Message 5 of 11  
10 Aug 17 14:17
ashish kohli
xxxxxx@hotmail.com
Join Date: 29 Nov 2014
Posts To This List: 40
developing a DNS redirection and interception project making use of Windows Filtering Platform.

Please see this https://msdn.microsoft.com/en-us/library/windows/desktop/bb451831(v=vs.85).aspx Clearly FWPM_LAYER_ALE_AUTH_CONNECT_V4 is a correct layer to intercept dns query. At this point remote address can be changed and dns query redirected.
  Message 6 of 11  
15 Aug 17 06:30
Jason Stephenson
xxxxxx@live.co.uk
Join Date: 13 Jul 2015
Posts To This List: 47
developing a DNS redirection and interception project making use of Windows Filtering Platform.

>> Clearly FWPM_LAYER_ALE_AUTH_CONNECT_V4 is a correct layer to intercept dns query. At this point remote address can be changed and dns query redirected. This is not correct. The auth layers are for authorization, not redirection. https://msdn.microsoft.com/en-us/library/windows/desktop/aa366492(v=vs.85).aspx
  Message 7 of 11  
15 Aug 17 09:02
ashish kohli
xxxxxx@hotmail.com
Join Date: 29 Nov 2014
Posts To This List: 40
developing a DNS redirection and interception project making use of Windows Filtering Platform.

thats just jugglery of words. Any layer in which we have netbufferlist and from which packet can be reinjected can be used for modification of network packet. Redirection is just an consequence of specific modification.
  Message 8 of 11  
15 Aug 17 10:58
Ishan Singh-Levett
xxxxxx@gmail.com
Join Date: 18 Jan 2016
Posts To This List: 35
developing a DNS redirection and interception project making use of Windows Filtering Platform.

> thats just jugglery of words. Somewhat ironically, jugglery is not a word. > Any layer in which we have netbufferlist and from which packet can be reinjected can be used for modification of network packet. Just because you *can* modify the NBL doesn't mean that's what the layer is intended for. I don't think you'll see packet modification done at the connect layer being recommended by anybody at Microsoft. Besides which, AUTH_CONNECT is only indicated for the first packet in the flow; if you modify a packet's destination at this layer it will have no effect on any subsequent packets sent from that socket. That's why you either need to do the redirection at CONNECT_REDIRECT (a layer provided by Microsoft specifically to allow redirection of the entire flow) or DATAGRAM_DATA (at which you will see all UDP packets, not just the first).
  Message 9 of 11  
15 Aug 17 14:24
ashish kohli
xxxxxx@hotmail.com
Join Date: 29 Nov 2014
Posts To This List: 40
developing a DNS redirection and interception project making use of Windows Filtering Platform.

what I said is what I observed though theoretically what you said is correct and should have happened that way.May be possible reason is the implementation of dns client by microsoft. I don't see any reason why DNS interception cannot be done at other layers as well.Its all matter that you intercept and inject correctly.
  Message 10 of 11  
15 Aug 17 14:48
ashish kohli
xxxxxx@hotmail.com
Join Date: 29 Nov 2014
Posts To This List: 40
developing a DNS redirection and interception project making use of Windows Filtering Platform.

I don't think you'll see packet modification done at the connect layer being recommended by anybody at Microsoft Also it will be really helpful for me as well as other members if you can attach the recommendation by microsoft if any for this particular case.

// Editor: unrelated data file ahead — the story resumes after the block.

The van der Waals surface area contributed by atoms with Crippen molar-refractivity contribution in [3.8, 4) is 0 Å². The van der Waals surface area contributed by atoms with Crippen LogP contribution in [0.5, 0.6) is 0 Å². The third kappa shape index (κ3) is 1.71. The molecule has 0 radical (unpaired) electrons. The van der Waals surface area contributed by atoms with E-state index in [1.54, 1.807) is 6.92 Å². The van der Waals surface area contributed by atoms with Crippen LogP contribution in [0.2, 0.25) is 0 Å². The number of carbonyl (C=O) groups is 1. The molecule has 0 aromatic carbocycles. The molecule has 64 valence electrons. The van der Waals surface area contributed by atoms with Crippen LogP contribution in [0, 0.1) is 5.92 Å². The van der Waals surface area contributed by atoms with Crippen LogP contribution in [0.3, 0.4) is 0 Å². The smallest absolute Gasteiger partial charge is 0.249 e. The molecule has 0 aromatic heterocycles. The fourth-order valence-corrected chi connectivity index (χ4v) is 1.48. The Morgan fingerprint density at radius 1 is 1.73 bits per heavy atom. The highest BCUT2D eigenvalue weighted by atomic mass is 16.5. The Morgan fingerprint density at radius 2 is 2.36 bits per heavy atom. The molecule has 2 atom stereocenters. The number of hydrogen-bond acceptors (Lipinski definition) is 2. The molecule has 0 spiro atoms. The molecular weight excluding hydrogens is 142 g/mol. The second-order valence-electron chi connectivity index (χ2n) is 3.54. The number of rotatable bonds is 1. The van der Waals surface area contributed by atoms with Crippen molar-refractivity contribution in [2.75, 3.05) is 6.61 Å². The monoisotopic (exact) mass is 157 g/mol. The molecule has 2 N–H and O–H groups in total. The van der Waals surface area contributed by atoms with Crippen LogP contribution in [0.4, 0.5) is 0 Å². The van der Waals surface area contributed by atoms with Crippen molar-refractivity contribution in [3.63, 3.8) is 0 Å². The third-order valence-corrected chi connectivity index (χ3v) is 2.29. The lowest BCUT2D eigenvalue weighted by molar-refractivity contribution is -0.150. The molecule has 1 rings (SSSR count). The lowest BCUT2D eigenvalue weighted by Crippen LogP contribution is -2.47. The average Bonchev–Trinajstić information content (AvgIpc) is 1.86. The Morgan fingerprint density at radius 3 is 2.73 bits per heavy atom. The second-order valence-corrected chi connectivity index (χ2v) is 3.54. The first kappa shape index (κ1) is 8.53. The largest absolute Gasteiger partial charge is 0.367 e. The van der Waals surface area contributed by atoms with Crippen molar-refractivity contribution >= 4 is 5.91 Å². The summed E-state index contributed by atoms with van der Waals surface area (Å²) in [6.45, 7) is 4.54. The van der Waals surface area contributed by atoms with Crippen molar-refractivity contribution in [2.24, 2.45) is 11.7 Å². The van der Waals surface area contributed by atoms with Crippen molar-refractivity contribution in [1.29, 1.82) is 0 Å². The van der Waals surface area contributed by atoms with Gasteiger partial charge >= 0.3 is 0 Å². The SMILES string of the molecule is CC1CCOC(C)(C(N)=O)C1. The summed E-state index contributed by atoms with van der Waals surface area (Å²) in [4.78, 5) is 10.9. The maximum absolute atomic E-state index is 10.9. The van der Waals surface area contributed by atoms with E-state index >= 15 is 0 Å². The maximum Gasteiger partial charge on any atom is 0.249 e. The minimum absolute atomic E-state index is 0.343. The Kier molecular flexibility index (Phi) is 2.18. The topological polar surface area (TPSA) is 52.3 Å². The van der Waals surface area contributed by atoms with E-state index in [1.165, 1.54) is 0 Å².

Message 11 of 11  
16 Aug 17 03:10
Ishan Singh-Levett
xxxxxx@gmail.com
Join Date: 18 Jan 2016
Posts To This List: 35
developing a DNS redirection and interception project making use of Windows Filtering Platform.

> Its all matter that you intercept and inject correctly. Not exactly. You also need to choose a layer at which your callout will actually be invoked when you need it to be, as I pointed out in my previous post. You also need to be mindful of WFP's internal state and the effect your callout's presence might have on wider system behaviour and any interactions with other callouts. For example, the CONNECT_REDIRECT layer is designed to allow multiple redirecting proxies to co-exist on Windows 8+, but if you come up with your own solution using packet interception and reinjection at another layer you will almost certainly not get this benefit. It's just a pity that CONNECT_REDIRECT doesn't work as well as it should for UDP. > Also it will be really helpful for me as well as other members if you can attach the recommendation by microsoft if any for this particular case. See the link that Jason posted: "This filtering layer allows for authorizing connect requests for outgoing TCP connections, as well as authorizing outgoing non-TCP traffic based on the first packet sent." This doesn't mean that you definitely can't drop and reinject packets at this layer, but it's pretty obviously not its main purpose. I think you'll find that the layer data (NBL) pointer is null at AUTH_CONNECT for the following types of traffic: 1. TCP 2. UDP in which the socket owner called 'connect' and 'send' rather than 'sendto', e.g. DNS generated by nslookup. I don't have time to run up a debugger to check this, but I believe it's correct. This, along with what I previously said about only the first UDP packet being indicated at AUTH_CONNECT means that this layer is limited at best for packet modification and only appropriate in some very specific circumstances, of which DNS redirection is not one. Anyway, hopefully readers of this thread now have enough information to make their own mind up as to the best path to choose. Also, I should apologise for saying that jugglery was not a word. Who knew?!